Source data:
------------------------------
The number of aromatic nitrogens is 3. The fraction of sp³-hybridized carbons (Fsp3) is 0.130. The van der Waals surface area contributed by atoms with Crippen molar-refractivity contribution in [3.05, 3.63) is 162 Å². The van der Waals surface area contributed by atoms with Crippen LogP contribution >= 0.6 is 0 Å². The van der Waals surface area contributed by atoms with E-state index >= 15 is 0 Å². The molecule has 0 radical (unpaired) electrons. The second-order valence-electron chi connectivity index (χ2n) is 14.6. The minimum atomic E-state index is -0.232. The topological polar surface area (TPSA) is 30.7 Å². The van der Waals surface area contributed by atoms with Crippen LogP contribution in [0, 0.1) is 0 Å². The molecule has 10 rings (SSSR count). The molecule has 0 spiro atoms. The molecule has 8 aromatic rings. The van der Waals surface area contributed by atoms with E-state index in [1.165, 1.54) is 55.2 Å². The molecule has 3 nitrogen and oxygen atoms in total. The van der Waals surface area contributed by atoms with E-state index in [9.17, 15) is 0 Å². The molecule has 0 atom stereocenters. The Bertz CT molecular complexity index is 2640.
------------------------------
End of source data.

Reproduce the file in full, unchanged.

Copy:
The number of aromatic nitrogens is 3. The fraction of sp³-hybridized carbons (Fsp3) is 0.130. The van der Waals surface area contributed by atoms with Crippen molar-refractivity contribution in [3.05, 3.63) is 162 Å². The van der Waals surface area contributed by atoms with Crippen LogP contribution >= 0.6 is 0 Å². The van der Waals surface area contributed by atoms with E-state index >= 15 is 0 Å². The molecule has 0 radical (unpaired) electrons. The second-order valence-electron chi connectivity index (χ2n) is 14.6. The minimum atomic E-state index is -0.232. The topological polar surface area (TPSA) is 30.7 Å². The van der Waals surface area contributed by atoms with Crippen LogP contribution in [0, 0.1) is 0 Å². The molecule has 10 rings (SSSR count). The molecule has 0 spiro atoms. The molecule has 8 aromatic rings. The van der Waals surface area contributed by atoms with E-state index in [1.165, 1.54) is 55.2 Å². The molecule has 3 nitrogen and oxygen atoms in total. The van der Waals surface area contributed by atoms with E-state index in [9.17, 15) is 0 Å². The molecule has 0 atom stereocenters. The Bertz CT molecular complexity index is 2640.